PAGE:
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Photo courtesy of Darragh Cowley.

On the Verge: ‘Masters of the Air’s Darragh Cowley

Darragh Cowley is a thoughtful guy who’s got guts. Plenty of actors would take easy jobs to continue their success rather than take big risks to chase the roles they want to play. The latter is Cowley, whose first name is pronounced DAAH-ra, like Farrah (the g is silent). It’s going to be useful to know how to say his name, now that Apple TV+’s Masters of the Air has begun to stream its episodes. It’s his first major film or television role, and it’s a doozy.

He stars as Lieutenant Glenn Graham in the series, which focuses on the famed 100th Bomb Group that flew missions over Europe during World War II. He spoke with us from his home in London.

How did you get into acting in the first place?

I got into acting because I was 11 and didn’t have any friends. When I first went into musical theater, I didn’t like it. I did not like the subject. I didn’t like how I’d already been in boys school for four years, but I liked the people and eventually jumped into it and loved it. Working with them made me fall in love with it.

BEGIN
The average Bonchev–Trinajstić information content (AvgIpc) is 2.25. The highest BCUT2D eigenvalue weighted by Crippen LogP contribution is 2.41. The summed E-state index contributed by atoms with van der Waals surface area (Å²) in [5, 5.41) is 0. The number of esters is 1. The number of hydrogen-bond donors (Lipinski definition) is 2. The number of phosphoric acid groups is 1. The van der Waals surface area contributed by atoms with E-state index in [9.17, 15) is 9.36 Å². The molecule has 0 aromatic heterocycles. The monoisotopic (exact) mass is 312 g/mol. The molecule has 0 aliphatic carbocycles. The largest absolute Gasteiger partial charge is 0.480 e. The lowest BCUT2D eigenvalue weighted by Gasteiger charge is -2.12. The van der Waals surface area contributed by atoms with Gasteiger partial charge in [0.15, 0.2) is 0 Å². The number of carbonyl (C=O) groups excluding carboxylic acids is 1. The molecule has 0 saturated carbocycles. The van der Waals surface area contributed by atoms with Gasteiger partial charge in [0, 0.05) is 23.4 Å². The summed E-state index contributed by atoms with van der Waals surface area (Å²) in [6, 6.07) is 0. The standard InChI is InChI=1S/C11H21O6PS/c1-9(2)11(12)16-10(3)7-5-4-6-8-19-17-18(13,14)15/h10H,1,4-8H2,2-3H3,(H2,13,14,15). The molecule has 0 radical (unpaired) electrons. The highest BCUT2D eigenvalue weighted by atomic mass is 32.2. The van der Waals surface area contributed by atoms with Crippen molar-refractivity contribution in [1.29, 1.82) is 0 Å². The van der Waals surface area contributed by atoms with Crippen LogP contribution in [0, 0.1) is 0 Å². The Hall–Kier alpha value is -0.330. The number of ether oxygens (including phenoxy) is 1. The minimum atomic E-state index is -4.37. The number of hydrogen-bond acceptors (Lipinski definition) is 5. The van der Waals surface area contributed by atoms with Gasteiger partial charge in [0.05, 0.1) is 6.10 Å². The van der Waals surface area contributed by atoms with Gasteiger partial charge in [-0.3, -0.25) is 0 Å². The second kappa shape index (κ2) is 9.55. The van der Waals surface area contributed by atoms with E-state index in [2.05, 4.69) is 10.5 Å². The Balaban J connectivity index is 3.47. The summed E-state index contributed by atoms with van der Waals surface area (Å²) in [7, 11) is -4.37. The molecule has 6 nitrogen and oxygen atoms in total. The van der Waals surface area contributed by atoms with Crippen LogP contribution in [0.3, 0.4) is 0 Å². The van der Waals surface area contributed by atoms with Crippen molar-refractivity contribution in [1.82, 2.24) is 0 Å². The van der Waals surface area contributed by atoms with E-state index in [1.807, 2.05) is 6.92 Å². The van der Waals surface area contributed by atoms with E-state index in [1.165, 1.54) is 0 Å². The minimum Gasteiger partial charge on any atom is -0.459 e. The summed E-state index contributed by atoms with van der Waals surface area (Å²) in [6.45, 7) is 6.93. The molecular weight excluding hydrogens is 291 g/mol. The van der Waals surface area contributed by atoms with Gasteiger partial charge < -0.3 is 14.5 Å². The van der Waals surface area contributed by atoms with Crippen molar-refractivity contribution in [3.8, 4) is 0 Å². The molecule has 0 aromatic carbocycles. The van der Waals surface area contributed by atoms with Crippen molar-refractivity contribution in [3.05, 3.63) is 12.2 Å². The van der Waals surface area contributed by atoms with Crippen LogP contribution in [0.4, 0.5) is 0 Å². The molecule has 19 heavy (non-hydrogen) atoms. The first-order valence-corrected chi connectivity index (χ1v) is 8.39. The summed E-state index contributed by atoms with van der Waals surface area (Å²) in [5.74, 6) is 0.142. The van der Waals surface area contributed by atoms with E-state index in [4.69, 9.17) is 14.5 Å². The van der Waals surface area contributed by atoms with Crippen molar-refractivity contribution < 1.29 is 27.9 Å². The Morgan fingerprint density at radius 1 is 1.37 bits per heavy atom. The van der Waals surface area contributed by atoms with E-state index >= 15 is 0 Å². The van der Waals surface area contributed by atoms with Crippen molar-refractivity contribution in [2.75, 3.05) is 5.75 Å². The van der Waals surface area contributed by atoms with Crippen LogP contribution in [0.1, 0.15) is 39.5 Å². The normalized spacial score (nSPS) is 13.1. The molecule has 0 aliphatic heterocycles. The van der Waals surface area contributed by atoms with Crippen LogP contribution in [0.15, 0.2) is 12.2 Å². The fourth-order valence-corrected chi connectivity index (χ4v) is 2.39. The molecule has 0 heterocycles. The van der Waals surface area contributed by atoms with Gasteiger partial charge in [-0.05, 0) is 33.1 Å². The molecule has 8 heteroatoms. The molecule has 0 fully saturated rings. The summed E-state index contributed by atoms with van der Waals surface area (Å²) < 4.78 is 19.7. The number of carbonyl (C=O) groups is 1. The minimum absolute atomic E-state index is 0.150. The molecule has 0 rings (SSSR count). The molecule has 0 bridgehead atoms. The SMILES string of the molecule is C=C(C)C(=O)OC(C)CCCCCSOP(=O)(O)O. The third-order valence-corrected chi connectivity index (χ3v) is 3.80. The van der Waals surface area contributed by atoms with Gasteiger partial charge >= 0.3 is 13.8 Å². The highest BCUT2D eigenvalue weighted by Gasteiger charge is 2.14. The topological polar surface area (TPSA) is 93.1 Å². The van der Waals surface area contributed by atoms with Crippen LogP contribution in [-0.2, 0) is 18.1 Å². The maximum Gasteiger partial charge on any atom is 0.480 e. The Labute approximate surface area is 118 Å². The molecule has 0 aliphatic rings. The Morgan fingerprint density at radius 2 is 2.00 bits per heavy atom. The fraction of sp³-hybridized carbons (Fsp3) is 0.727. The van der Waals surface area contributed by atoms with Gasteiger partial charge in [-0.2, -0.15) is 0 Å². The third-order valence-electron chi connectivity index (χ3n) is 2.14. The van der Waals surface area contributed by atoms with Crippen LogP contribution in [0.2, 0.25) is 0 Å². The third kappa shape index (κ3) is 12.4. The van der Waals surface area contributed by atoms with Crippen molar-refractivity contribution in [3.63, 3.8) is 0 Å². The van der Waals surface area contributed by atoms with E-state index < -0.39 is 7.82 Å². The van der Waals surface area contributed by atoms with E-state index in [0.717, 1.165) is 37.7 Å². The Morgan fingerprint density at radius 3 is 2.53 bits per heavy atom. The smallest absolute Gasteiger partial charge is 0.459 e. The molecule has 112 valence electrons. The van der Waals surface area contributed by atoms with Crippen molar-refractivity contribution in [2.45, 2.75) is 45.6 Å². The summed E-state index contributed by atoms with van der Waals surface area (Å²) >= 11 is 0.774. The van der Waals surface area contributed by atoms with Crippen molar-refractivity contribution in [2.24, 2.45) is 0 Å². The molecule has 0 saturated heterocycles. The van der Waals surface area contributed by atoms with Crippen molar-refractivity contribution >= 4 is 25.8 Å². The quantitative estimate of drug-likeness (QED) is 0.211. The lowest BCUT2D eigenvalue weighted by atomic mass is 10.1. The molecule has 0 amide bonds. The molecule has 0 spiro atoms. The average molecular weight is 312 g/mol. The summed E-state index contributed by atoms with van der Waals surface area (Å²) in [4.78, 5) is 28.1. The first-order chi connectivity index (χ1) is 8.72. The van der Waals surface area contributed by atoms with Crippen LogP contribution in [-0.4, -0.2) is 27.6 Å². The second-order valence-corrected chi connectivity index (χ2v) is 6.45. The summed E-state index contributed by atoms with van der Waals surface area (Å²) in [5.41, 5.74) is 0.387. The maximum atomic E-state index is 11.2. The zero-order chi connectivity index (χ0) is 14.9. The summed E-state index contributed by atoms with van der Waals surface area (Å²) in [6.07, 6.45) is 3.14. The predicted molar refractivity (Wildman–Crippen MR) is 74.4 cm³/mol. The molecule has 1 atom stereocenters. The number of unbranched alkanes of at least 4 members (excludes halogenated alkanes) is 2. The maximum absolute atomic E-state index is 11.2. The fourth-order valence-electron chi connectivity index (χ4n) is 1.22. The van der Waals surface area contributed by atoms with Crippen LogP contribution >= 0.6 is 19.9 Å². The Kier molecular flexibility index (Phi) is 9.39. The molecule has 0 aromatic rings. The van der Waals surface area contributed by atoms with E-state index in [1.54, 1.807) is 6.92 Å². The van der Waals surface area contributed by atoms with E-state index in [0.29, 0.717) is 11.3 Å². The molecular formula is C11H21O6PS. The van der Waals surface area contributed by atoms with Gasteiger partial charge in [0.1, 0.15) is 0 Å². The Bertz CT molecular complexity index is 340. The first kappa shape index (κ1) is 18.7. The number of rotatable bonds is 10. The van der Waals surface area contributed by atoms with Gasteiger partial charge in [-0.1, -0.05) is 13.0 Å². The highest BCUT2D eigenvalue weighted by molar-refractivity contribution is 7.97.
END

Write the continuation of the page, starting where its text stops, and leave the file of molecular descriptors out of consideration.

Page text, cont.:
I think that’s how a lot of people start, in musical theater.

But I really trained in musical theater. I studied musical theater. I’ve worked in musicals. But it didn’t take me very long to figure out I prefer the telly stuff, and that’s where my ambitions are. I did a very, very traditional route into West End musical theater, then decided early on that I wasn’t going to last. Also, I didn’t like it all that much anymore.

What was it about musical theater that you stopped liking? And why did you find there was no future for you in it?

I didn’t think that there was enough work out there that I was suited to have a long or healthy career. I also think that it doesn’t allow for creativity in the same way.

How so?